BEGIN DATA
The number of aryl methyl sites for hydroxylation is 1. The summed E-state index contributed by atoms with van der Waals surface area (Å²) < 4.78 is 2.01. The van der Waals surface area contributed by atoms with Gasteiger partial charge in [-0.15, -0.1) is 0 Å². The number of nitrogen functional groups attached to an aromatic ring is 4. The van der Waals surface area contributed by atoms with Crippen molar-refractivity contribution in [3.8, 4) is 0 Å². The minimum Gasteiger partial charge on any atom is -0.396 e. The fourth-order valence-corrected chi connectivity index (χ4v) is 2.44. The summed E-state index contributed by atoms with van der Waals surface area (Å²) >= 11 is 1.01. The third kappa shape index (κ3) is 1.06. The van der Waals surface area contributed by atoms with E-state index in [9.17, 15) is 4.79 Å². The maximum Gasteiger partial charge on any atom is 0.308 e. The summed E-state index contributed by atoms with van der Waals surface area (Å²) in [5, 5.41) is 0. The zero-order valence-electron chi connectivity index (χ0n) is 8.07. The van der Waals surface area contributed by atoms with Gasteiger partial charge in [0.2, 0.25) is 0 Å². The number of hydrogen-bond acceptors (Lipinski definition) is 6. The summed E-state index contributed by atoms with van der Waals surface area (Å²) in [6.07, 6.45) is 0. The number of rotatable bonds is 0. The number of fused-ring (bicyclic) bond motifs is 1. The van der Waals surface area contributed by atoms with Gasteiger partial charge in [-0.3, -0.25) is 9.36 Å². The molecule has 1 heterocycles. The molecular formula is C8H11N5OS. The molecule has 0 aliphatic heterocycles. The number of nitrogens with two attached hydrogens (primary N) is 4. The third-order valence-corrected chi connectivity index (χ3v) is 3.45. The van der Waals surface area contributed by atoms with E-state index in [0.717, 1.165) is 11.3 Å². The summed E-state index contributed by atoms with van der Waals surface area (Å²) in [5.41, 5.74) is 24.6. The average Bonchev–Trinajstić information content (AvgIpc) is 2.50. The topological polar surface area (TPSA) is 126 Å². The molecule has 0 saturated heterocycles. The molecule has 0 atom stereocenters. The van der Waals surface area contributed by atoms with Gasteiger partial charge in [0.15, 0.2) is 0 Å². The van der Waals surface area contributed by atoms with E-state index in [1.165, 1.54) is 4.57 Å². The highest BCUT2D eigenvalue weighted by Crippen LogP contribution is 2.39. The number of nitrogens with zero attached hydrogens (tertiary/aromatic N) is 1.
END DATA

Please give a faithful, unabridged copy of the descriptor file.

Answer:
The number of aryl methyl sites for hydroxylation is 1. The summed E-state index contributed by atoms with van der Waals surface area (Å²) < 4.78 is 2.01. The van der Waals surface area contributed by atoms with Gasteiger partial charge in [-0.15, -0.1) is 0 Å². The number of nitrogen functional groups attached to an aromatic ring is 4. The van der Waals surface area contributed by atoms with Crippen molar-refractivity contribution in [3.8, 4) is 0 Å². The minimum Gasteiger partial charge on any atom is -0.396 e. The fourth-order valence-corrected chi connectivity index (χ4v) is 2.44. The summed E-state index contributed by atoms with van der Waals surface area (Å²) >= 11 is 1.01. The third kappa shape index (κ3) is 1.06. The van der Waals surface area contributed by atoms with E-state index in [9.17, 15) is 4.79 Å². The maximum Gasteiger partial charge on any atom is 0.308 e. The summed E-state index contributed by atoms with van der Waals surface area (Å²) in [5, 5.41) is 0. The zero-order valence-electron chi connectivity index (χ0n) is 8.07. The van der Waals surface area contributed by atoms with Gasteiger partial charge in [0.2, 0.25) is 0 Å². The number of hydrogen-bond acceptors (Lipinski definition) is 6. The summed E-state index contributed by atoms with van der Waals surface area (Å²) in [6.07, 6.45) is 0. The number of rotatable bonds is 0. The number of fused-ring (bicyclic) bond motifs is 1. The van der Waals surface area contributed by atoms with Gasteiger partial charge in [-0.3, -0.25) is 9.36 Å². The molecule has 1 heterocycles. The molecular formula is C8H11N5OS. The molecule has 0 aliphatic heterocycles. The number of nitrogens with two attached hydrogens (primary N) is 4. The third-order valence-corrected chi connectivity index (χ3v) is 3.45. The van der Waals surface area contributed by atoms with E-state index in [0.717, 1.165) is 11.3 Å². The summed E-state index contributed by atoms with van der Waals surface area (Å²) in [5.41, 5.74) is 24.6. The average Bonchev–Trinajstić information content (AvgIpc) is 2.50. The topological polar surface area (TPSA) is 126 Å². The molecule has 0 saturated heterocycles. The molecule has 0 atom stereocenters. The van der Waals surface area contributed by atoms with Gasteiger partial charge in [0.15, 0.2) is 0 Å². The van der Waals surface area contributed by atoms with E-state index in [1.165, 1.54) is 4.57 Å². The highest BCUT2D eigenvalue weighted by Crippen LogP contribution is 2.39. The number of nitrogens with zero attached hydrogens (tertiary/aromatic N) is 1.